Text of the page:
Protected Areas in Cuba (listed by province)

Pinar del Rio
Managed Resource Protected Areas Mil Cumbres, Guanahacabibes Peninsula
Outstanding Natural Elements Banco San Antonio, La Mina Mogote, Sierra del Pesquero – Mina – Sumidero
National Parks Viñales, Guanahacabibes, Cayo San Felipe
Ecological Reserves Los Pretiles, Sierra de la Guira, Gramales – Cabeza – La Peña, Sierra de San Carlos, Sierra de Guane, Paso Real de Guane
Fauna Refuges Lugones Swamp, Humedal Sur de los Palacios Wetland, Cayo Levisa – Corona de San Carlos, Punta Caribe
Managed Flora Reserves Cerro de Cabras, San Ubaldo – Sabanalamar, Sierra de Contadores – Cayo Ratones, Sierra Preluda – Cuabales de Cajálbana

Artemisa
Managed Resource Protected Areas Sierra del Rosario Biosphere Reserve
Outstanding Natural Elements Santa Cruz River Canyon, Pan de Guajaibón, Soroa Mogote
Natural Protected Landscapes Guajaibón, Ariguanabo River
Fauna Refuges Cayos Las Cayamas – Los Guzmanes
Ecological Reserves El Salón
Managed Flora Reserves San Marcos
Natural Reserves Las Peladas, El Mulo

Havana
Natural Protected Landscapes Ensenada de Portier – Lamas, Isla Josefina, Tarara River Valley, Tiscornia Cove, Rincón de Guanabo, Laguna de Cobre – Itabo
Ecological Reserves La Coca
Managed Flora Reserves Cojímar River mouth, Cuabal de Minas

Mayabeque
Natural Protected Landscapes Escaleras de Jaruco
Fauna Refuges Batabanó Gulf, Southwest of El Inglés
Managed Flora Reserves Galindo, Boca de Canasí, Loma del Grillo

Matanzas
Managed Resource Protected Areas Zapata Peninsula, Yumuri Valley
Outstanding Natural Elements Bellamar Caves, Santa Catalina Cave, Zapata flooded cave system, La Pluma Cave
National Parks Zapata Swamp
Natural Protected Landscapes Varahicacos, Canimar River Valley
Fauna Refuges Cayos de las Cinco Leguas, Sierra Bibanasí, Hanabana Channels, Bermejas, Maya Lake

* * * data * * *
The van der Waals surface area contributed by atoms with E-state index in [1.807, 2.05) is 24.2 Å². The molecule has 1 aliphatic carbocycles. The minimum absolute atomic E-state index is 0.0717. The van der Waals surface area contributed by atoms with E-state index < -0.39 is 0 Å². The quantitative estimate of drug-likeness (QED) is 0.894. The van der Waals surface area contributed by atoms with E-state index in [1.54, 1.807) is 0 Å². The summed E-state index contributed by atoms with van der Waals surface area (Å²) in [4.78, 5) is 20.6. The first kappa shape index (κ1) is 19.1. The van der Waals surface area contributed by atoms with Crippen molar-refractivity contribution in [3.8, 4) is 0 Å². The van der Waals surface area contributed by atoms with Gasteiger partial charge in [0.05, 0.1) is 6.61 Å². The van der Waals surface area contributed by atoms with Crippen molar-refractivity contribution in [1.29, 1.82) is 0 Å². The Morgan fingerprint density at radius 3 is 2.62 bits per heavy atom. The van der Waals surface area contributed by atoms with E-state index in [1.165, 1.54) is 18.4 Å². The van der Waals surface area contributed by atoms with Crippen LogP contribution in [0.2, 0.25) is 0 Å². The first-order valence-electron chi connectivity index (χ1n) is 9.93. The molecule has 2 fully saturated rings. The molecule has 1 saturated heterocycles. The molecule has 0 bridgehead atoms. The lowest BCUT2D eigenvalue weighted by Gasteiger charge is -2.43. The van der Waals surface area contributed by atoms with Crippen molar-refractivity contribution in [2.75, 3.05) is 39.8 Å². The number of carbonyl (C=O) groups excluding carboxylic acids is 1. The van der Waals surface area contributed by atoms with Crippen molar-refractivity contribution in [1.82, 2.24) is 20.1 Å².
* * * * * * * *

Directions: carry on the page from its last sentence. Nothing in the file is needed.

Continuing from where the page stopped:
Ecological Reserves Cayo Mono – Galindo, Bacunayagua
Managed Flora Reserves Tres Ceibas de Clavellinas (home to the Molocactus Matanzanus in the Yumuri Valley)
Cienfuegos
Outstanding Natural Elements Martín Infierno Cave (houses one of the largest stalagmites in the world, in El Colorado, Cumanayagua), Rancho Luna Cove
Natural Protected Landscapes El Plurial, Guajimico, Aguacata – Boca de Carreras, Yaguanabo Valley
Fauna Refuges Guanaroca – Punta Gavilan
Ecological Reserves Pico San Juan

Villa Clara
Outstanding Natural Elements Ojo del Mégano (the deepest underwater cave in Cuba, east-northeast of the Bay of Cadiz)
Natural Protected Landscapes Hanabanilla
National Parks Los Caimanes
Fauna Refuges Cayo Francés, Lanzanillo – Pajonal – Fragoso, Las Picúas – Cayo Cristo, Cayo Santa María, Las Loras
Ecological Reserves Mogotes de Jumagua
Managed Flora Reserves Sabanas de Santa Clara, Monte Ramonal

Sancti Spiritus
Managed Resource Protected Areas Buenavista, Jobo Rosado
Outstanding Natural Elements La Chucha, Loma de Tasajera
Natural Protected Landscapes Topes de Collantes
National Parks Caguanes
Fauna Refuges Delta de Agabama, Delta de Higuanojo, Tunas de Zaza
Ecological Reserves Lomas de Banao
Managed Flora Reserves Lomas de Fomento, Arena Sílice de Casilda, Lebrije

Ciego de Avila
Managed Resource Protected Areas Wetlands North of Ciego de Avila
Outstanding Natural Elements Boquerón de Ciego de Avila, Pilar Dunes, Buchillones – Punta Alegre
National Parks Jardines de la Reina
Fauna Refuges Cayos de Ana María, El Venero, Loma de Santa María, Loma de Cunagua, La Lecha – La Laguna Lake System
Ecological Reserves Center and West of Cayo Coco

Camaguey
Managed Resource Protected Areas Cayo Romano Wetlands, Sierra del Chorrillo, Sierra de Cubitas, Cayo Guajaba, Cayo Sabinal
Outstanding Natural Elements Najasa Fossil Forest (forest turned to stone, of paleontological value), Cangilones del Rio Máximo
Natural Protected Landscapes Cerro Cachimbo, Sierra de Najasa
Fauna Refuges Correa, Máximo River, Cayos Los Ballenatos, Mangroves of Nuevitas Bay, Cayo Cruz, Macurije – Santa María
Ecological Reserves Limones – Tuabaguey, Maternillos – Tortuguilla
Managed Flora Reserves Silla de Cayo Romano, Los Orientales, San Felipe Wetlands, Laguna Larga, Sierra de Guaicanamar

Las Tunas
Fauna Refuges Malagueta Bay, Ojo de Agua, Cayo Rabihorcado
Ecological Reserves Nuevas Grandes Bay – La Isleta
Managed Flora Reserves San Miguel de Junco, Las Nuevas, Monte Naranjito